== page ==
The day I quit my job was the happiest day in my life. Every. Single. Time.

Journaling By The Sea by RTD Photography on Flickr

In my adult career, I’ve rarely had a “regular” job like the rest of my friends and family; it’s been a series of freelance gigs and client work, spotted here and there with a full-time contract job. That suited me just fine, but I think it always bothered my parents. I’ve never made a ton of money; I’ve struggled throughout most of my life financially; and I have come to the brink of a mental and emotional breakdown.

But one of my most positive traits is my ability to adapt to, create, even crave change. It was that craving for change that ultimately led me to quit yet another part time job early last year and go back to my side business that I’d had simmering for 10 years, once again making it my full time job. The primary motivation behind leaving the last “job” was to go location independent, to become a digital nomad. I didn’t want to be tied down to the same desk in the same office in the same building, day after day after day. That’s just not my style.

Whenever I had a “real” job, I would go into it with the appropriate amount of enthusiasm and optimism. Without fail, that enthusiasm would dim within a few months, and the reality of the job would begin to weigh heavy on my mind. What’s that saying? “The definition of insanity is doing the same thing over and over again, and expecting different results.” Maybe, but my definition of stupidity is doing the same thing over and over again, and not learning from the experience. I felt stupid for staying in the same place. I didn’t want to feel stupid anymore.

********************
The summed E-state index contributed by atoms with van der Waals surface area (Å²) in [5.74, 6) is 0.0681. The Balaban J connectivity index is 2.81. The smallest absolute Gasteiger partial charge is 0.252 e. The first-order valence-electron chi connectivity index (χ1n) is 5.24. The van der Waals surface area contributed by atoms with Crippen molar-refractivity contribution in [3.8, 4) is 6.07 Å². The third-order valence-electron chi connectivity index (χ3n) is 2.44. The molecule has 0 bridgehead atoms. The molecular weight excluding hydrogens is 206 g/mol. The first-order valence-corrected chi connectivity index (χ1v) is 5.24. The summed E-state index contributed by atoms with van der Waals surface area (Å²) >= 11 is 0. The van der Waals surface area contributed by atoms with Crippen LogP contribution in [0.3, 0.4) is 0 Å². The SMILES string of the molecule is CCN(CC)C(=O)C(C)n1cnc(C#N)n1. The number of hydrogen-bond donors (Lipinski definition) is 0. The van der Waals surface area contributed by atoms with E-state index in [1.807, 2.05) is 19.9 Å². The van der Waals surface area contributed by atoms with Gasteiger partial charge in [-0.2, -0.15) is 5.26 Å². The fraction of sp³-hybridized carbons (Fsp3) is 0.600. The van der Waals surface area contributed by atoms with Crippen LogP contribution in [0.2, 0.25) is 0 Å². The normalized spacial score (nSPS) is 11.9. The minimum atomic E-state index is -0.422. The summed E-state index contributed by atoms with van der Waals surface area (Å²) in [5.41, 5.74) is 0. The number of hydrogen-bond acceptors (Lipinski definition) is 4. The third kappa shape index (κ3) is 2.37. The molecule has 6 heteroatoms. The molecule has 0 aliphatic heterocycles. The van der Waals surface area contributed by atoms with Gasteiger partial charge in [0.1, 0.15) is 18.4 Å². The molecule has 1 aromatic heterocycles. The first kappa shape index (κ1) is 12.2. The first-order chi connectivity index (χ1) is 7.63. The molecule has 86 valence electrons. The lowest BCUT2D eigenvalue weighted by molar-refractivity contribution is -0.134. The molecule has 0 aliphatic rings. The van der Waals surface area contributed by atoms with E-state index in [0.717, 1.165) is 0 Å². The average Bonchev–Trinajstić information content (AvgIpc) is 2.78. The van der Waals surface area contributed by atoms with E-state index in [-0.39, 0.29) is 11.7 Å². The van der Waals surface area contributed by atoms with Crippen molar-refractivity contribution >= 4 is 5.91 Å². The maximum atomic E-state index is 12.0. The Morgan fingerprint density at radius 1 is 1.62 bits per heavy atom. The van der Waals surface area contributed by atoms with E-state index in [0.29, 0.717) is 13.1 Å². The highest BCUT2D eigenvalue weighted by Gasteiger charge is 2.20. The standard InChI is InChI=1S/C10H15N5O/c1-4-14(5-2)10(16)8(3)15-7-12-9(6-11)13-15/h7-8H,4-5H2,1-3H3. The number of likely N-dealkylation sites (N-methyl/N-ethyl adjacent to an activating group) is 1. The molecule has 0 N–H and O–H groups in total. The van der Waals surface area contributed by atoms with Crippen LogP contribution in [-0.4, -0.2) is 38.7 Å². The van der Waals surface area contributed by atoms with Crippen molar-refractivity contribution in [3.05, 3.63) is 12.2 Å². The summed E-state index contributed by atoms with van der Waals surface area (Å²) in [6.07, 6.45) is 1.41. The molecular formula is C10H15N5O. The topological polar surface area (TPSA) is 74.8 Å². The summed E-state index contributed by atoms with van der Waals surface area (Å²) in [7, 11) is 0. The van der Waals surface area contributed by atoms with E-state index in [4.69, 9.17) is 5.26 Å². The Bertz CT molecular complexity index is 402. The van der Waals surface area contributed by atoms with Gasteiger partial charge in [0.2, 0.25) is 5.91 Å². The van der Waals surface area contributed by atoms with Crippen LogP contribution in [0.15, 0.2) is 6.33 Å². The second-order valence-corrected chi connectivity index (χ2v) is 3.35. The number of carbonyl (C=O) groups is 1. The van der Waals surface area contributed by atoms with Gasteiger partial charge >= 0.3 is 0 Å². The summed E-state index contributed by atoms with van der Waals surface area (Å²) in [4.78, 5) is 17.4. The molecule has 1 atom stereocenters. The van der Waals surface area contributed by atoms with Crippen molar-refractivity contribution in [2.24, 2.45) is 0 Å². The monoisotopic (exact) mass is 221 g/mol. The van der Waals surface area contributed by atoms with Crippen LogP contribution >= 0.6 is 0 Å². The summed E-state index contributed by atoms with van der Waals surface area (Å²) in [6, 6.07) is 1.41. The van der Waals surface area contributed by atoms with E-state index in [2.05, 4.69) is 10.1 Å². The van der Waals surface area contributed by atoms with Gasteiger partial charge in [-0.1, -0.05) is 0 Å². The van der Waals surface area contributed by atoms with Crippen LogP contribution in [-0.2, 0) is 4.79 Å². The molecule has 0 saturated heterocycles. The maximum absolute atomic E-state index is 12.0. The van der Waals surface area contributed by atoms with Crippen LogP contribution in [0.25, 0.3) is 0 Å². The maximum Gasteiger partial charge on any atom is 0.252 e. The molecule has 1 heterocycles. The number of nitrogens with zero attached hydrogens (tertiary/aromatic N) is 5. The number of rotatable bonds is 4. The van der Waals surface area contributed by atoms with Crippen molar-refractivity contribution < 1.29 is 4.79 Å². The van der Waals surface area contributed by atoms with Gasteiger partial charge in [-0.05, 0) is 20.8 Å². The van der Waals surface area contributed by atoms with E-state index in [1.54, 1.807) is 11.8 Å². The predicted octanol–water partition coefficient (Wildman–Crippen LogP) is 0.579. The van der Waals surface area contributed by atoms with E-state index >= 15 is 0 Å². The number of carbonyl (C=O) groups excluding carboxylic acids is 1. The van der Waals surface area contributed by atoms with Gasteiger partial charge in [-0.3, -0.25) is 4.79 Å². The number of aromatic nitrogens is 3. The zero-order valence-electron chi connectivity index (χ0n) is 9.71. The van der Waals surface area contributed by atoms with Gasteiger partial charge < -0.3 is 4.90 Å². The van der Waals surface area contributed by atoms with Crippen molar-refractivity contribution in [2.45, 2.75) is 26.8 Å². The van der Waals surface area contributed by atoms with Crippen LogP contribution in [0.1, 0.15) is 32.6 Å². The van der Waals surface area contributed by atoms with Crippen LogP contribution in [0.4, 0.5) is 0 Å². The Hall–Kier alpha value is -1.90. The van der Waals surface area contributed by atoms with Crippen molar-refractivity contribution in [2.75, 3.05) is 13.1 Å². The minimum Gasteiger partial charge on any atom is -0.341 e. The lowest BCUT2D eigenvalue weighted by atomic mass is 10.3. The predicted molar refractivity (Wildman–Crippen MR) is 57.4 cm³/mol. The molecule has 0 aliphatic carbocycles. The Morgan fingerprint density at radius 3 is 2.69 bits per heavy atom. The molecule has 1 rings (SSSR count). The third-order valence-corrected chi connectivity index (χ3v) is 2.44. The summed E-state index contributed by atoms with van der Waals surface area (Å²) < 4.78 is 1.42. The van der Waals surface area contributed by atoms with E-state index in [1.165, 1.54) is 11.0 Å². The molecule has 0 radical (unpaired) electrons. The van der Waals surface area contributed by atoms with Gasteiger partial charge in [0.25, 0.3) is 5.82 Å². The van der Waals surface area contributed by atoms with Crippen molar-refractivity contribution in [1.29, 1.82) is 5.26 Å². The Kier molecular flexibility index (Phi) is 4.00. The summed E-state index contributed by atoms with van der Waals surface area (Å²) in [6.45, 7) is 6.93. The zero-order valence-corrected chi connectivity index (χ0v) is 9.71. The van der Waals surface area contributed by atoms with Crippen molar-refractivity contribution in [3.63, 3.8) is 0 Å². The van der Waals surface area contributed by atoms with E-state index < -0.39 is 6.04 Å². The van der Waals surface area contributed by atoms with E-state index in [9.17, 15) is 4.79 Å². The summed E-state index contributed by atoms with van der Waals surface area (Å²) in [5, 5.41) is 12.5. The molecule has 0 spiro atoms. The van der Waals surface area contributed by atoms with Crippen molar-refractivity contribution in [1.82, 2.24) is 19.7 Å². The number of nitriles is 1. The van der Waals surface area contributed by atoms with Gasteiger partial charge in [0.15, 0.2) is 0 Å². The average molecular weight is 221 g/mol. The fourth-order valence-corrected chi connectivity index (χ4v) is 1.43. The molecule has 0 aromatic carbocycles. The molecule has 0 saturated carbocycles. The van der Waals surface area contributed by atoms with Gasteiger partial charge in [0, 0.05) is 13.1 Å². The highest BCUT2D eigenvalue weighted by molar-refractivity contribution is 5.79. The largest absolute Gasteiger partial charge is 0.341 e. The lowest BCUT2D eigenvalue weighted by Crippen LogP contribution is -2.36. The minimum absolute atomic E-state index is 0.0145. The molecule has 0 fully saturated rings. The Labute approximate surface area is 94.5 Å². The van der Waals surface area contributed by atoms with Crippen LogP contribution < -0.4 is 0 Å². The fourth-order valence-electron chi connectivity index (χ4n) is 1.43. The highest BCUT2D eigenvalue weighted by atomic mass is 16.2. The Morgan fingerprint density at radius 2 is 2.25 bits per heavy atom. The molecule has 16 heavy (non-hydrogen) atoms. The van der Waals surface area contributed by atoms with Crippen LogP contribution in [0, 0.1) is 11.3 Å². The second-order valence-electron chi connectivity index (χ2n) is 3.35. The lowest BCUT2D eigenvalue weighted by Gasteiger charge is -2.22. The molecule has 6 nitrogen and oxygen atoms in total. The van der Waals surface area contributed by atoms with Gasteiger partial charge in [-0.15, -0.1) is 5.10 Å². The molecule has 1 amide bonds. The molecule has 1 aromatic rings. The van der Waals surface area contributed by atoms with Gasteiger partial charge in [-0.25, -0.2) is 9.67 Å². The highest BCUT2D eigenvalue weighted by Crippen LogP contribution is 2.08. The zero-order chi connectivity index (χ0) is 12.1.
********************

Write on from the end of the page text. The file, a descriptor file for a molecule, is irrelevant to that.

I can point to several major turning points in my life where I didn’t feel stupid anymore. I was scared, to be sure, but the stupid feeling left. When I moved away from home and struck out on my own. When I made the decision to move to Maine. When I proposed to my now wife. All great moments in the History of Chris. Whenever I have hit my breaking point and realized I was not living the life I wanted (even if I didn’t know what life I wanted), an opportunity either presented itself, or I made one up along the way.

This isn’t a call to arms for all of us to quit our jobs, leave our families, and live life on a tropical island. The whole idea behind being a Part Time Vagabond is that we like having a rudder to keep us on course. It is a lifestyle unlike most that have been accepted in the 21st century. What I’m saying is that when you feel that life is weighing you down, it’s time to think about the changes that will remove that weight.

Happiness is a state of being that we all strive for, but we end up doing the same thing over and over again, expecting different results, not learning any lessons from the experiment. So we remain unhappy. Most of us are terrified of change, because with the unknown comes risk—of failure, of pain, of embarrassment. We sabotage the change we so desperately need, and things remain status quo.

I can’t live that way. I thrive on change. Maybe you do too. The ability to change, to adapt, makes us better. Survival of the fittest, and all. If you want to be happy in your life, you need to change the status quo to make it work with your goals. You—we—must understand our places in the world by pulling ourselves out of our ruts and exploring. Our responsibilities to family, friends, ourselves, the world…they all rest on our ability to know ourselves and be happy with who we are. I don’t want to live stupidly anymore. Do you?

*note: I edited the “definition of insanity” phrase to correct it. Thanks to my buddy Hokie for pointing it out. 

Chris Cavallari

About Chris Cavallari

Chris is a longtime digital content producer based in Maine. Since 1999, he has been an early adopter and active participant in blogging, podcasting, and social media, and has been guiding small and mid-sized businesses in leveraging video, social media, and digital publishing to the fullest. With an avid love of travel and the outdoors, Chris started in 2009 to give him a platform to showcase his outdoors and travel adventures, and to help educate others in doing the same.